Image_1_Glycine Protects Muscle Cells From Wasting in vitro via mTORC1 Signaling.JPEG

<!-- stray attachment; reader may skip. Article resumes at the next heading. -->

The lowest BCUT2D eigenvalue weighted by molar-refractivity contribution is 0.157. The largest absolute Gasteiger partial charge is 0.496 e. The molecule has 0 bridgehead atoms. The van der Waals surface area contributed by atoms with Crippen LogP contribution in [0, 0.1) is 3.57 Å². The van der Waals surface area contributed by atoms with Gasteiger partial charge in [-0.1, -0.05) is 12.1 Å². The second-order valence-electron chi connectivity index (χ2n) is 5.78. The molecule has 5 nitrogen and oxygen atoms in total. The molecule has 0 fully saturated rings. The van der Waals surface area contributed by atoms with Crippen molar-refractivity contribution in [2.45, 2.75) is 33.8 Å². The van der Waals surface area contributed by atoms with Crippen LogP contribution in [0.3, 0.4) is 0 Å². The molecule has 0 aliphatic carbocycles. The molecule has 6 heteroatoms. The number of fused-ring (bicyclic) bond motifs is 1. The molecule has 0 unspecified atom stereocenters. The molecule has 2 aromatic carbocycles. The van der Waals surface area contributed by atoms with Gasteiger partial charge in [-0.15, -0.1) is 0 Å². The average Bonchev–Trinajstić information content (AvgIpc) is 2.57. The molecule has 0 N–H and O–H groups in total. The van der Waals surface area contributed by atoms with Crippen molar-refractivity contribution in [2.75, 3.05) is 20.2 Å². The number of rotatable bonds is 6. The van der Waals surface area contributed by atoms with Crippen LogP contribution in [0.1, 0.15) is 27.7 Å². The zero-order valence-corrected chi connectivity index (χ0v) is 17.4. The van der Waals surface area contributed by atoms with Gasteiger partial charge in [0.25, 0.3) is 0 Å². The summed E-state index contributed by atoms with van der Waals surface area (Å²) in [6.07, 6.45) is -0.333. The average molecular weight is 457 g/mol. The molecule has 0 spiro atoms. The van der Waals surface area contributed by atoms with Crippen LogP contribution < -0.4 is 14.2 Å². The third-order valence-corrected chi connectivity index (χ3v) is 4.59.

Glycine supplementation can protect skeletal muscles of mice from cancer-induced wasting, but the mechanisms underlying this protection are not well-understood. The aim of this study was to determine whether exogenous glycine directly protects skeletal muscle cells from wasting. C2C12 muscle cells were exposed to non-inflammatory catabolic stimuli via two models: serum withdrawal (SF) for 48 h; or incubation in HEPES buffered saline (HBS) for up to 5 h. Cells were supplemented with glycine or equimolar concentrations of L-alanine. SF- and HBS-treated myotubes (with or without L-alanine) were ~20% and ~30% smaller than control myotubes. Glycine-treated myotubes were up to 20% larger (P < 0.01) compared to cells treated with L-alanine in both models of muscle cell atrophy. The mTORC1 inhibitor rapamycin prevented the glycine-stimulated protection of myotube diameter, and glycine-stimulated S6 phosphorylation, suggesting that mTORC1 signaling may be necessary for glycine's protective effects in vitro. Increasing glycine availability may be beneficial for muscle wasting conditions associated with inadequate nutrient intake.
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